The DVD player uses hardware features for MPEG2 decoding. There were no problems in playback. The quality on the SONY 15" LCD display was superb. The IIYAMA 17" CRT monitor had some artifacts (which are lacking in the software PowerDVD/WinDVD players under Windows), that is why in the et BIOS it's better to use an LCD or TV screen. Absolutely smooth playback. Moreover, the movie was played very smoothly in the fast forward view mode. Unlike in an ordinary computer, here everything can be handled with a mouse or the remote control. The remote control is expected to become compatible with the PowerDVD player.



DVD player looks decent; fortunately, the remote control can handle all functions

The MPEG4 (DivX) movies are to be watched in the Windows with software players (for more detailed information see VIA Eden M-Series for Home Theater).

A monitor is not included into the pack. It's supposed that a user chooses something according to his or her tastes.

There is one PCI expansion slot which you can use, for example, for a FM/TV tuner.

For connection of consumer devices there is an S-Video output for TV, a digital S/PDIF-out, 6 analog-outs from the integrated VIA VT1616 AC'97 codec.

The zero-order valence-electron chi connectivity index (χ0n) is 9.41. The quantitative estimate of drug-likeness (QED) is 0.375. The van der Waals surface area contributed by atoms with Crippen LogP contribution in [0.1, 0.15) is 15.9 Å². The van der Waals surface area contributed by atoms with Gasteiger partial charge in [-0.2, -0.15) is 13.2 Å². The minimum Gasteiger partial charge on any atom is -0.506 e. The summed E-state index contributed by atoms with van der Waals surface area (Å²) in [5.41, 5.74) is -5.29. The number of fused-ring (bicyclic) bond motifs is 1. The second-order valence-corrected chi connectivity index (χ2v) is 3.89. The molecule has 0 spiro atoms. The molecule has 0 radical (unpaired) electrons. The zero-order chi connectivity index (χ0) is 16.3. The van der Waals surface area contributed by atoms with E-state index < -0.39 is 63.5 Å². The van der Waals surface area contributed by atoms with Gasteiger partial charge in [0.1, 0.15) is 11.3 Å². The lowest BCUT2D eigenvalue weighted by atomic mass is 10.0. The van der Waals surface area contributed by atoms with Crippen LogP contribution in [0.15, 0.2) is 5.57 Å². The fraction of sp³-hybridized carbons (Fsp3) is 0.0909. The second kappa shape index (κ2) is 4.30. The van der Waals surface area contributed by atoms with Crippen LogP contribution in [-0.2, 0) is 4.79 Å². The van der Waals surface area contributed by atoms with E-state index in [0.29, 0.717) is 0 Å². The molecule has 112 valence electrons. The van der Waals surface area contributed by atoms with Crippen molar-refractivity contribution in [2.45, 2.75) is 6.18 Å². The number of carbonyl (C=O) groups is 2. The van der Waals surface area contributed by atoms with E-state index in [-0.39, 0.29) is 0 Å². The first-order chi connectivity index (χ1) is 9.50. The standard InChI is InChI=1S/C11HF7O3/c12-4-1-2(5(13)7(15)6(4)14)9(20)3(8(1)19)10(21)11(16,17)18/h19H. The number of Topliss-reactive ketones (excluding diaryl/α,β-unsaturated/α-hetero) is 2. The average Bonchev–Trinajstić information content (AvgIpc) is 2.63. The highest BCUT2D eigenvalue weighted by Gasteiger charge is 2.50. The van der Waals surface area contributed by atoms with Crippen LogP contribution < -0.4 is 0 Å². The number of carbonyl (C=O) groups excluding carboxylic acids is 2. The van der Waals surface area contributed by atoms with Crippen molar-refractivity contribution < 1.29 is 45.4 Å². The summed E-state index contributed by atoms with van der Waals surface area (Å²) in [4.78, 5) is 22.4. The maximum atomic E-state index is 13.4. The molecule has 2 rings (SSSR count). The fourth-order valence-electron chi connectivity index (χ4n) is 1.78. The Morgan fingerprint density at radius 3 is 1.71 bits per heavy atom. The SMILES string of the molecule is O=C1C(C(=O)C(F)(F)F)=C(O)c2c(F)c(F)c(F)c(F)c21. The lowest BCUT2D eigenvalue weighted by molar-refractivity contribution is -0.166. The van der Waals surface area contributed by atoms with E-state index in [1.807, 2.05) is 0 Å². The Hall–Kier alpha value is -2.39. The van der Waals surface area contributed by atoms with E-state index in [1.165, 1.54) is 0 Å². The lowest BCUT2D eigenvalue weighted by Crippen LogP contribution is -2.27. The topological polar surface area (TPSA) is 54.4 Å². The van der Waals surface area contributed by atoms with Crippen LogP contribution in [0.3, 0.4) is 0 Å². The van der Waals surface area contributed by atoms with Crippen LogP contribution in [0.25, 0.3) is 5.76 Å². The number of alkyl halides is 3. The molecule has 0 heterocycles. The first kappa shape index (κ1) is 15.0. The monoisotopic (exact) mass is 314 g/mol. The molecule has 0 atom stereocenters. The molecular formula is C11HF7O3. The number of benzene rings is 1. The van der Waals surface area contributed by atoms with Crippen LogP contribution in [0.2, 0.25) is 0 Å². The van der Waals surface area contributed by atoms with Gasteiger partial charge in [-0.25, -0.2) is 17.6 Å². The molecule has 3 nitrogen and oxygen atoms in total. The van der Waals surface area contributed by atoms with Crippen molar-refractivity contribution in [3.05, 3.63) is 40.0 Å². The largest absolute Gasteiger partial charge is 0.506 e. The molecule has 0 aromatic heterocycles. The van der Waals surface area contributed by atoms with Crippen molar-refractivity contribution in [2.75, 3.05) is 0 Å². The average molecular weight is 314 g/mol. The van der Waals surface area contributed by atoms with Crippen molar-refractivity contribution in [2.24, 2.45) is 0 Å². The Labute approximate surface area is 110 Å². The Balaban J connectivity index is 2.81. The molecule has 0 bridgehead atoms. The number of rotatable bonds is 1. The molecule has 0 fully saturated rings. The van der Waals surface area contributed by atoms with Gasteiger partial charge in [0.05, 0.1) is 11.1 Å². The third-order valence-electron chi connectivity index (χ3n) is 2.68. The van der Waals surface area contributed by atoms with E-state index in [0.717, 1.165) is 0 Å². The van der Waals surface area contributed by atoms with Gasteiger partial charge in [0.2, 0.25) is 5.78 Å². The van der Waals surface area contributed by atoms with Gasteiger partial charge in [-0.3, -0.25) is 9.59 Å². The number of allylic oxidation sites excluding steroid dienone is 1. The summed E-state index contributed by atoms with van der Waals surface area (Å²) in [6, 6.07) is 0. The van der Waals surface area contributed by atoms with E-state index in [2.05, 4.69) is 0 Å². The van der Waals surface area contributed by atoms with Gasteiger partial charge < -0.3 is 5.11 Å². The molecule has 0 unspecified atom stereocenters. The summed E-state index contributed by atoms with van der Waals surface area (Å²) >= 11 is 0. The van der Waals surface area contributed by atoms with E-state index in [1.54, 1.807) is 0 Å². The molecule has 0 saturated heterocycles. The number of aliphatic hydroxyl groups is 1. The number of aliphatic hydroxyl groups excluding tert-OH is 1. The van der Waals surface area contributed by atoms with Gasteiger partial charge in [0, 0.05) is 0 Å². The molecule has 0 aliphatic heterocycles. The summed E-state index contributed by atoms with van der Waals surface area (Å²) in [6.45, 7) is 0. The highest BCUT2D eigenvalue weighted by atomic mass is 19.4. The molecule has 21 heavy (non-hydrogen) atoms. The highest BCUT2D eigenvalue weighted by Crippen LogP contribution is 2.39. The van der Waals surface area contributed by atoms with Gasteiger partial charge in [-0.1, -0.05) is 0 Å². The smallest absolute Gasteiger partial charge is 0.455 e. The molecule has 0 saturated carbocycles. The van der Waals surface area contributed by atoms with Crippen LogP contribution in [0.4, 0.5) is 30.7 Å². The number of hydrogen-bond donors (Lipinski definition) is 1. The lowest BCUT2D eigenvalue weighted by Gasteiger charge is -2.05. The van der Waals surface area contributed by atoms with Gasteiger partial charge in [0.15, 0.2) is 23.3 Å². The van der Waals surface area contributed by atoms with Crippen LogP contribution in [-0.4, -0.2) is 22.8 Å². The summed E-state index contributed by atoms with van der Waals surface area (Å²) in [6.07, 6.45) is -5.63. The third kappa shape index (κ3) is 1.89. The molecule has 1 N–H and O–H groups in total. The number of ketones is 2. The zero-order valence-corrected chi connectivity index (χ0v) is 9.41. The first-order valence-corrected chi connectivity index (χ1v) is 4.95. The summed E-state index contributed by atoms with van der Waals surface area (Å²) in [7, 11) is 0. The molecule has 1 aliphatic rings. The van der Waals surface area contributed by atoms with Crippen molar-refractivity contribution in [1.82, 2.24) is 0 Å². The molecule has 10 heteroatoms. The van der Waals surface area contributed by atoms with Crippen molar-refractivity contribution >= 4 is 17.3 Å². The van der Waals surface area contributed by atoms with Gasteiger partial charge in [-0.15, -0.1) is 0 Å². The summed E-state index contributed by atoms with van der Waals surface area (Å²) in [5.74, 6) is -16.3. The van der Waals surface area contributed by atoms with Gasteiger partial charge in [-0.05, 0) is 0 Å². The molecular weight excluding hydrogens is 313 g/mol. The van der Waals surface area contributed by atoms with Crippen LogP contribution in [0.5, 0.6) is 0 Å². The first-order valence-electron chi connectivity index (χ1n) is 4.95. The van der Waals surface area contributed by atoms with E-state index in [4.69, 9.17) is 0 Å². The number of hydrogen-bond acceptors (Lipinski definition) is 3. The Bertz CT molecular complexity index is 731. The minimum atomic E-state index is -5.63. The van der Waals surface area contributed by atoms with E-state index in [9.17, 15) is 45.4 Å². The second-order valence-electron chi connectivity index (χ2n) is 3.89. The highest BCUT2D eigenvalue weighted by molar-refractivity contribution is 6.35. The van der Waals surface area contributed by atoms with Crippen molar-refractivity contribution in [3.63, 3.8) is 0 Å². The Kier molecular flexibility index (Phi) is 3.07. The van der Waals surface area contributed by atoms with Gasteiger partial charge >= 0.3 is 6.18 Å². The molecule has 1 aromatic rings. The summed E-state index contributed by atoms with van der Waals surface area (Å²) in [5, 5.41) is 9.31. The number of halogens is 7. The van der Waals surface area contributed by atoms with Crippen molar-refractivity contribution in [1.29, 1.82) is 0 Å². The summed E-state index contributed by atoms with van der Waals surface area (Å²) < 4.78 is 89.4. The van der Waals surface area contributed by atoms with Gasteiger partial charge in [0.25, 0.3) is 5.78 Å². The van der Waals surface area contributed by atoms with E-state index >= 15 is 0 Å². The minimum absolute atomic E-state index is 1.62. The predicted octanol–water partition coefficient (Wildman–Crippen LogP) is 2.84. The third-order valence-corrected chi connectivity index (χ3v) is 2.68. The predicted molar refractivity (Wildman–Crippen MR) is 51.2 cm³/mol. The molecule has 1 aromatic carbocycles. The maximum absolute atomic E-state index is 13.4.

Noise is caused only by the minute fan in the power supply unit and a CD drive. The noise level is lower compared to a usual computer but a bit higher than that of consumer devices such as a DVD player or an home audio mini system.

Conclusion

So, the VIA Hi-Fi PC is a normal computer with a pleasant body design, a top-quality 2.1 acoustic system, a handy and functional remote control and a hardware CD/MP3/VCD/DVD player; it's ready for operation right on the start-up, doesn't need to be adjusted and doesn't depend on whims of an operating system.

It's obvious that such solution will interest, first of all, those who fancy new digital devices and also those who don't want to spoil the interior of their apartments with a dismal gray office-type computer clashing with a projecton set or Hi-End equipment in a modern-looking room.

It's clear that dedicated devices can handle some special tasks better, though the Hi-Fi PC can stand against thanks to its universality.
 

 

Maxim Liadov (maxim@ixbt.com)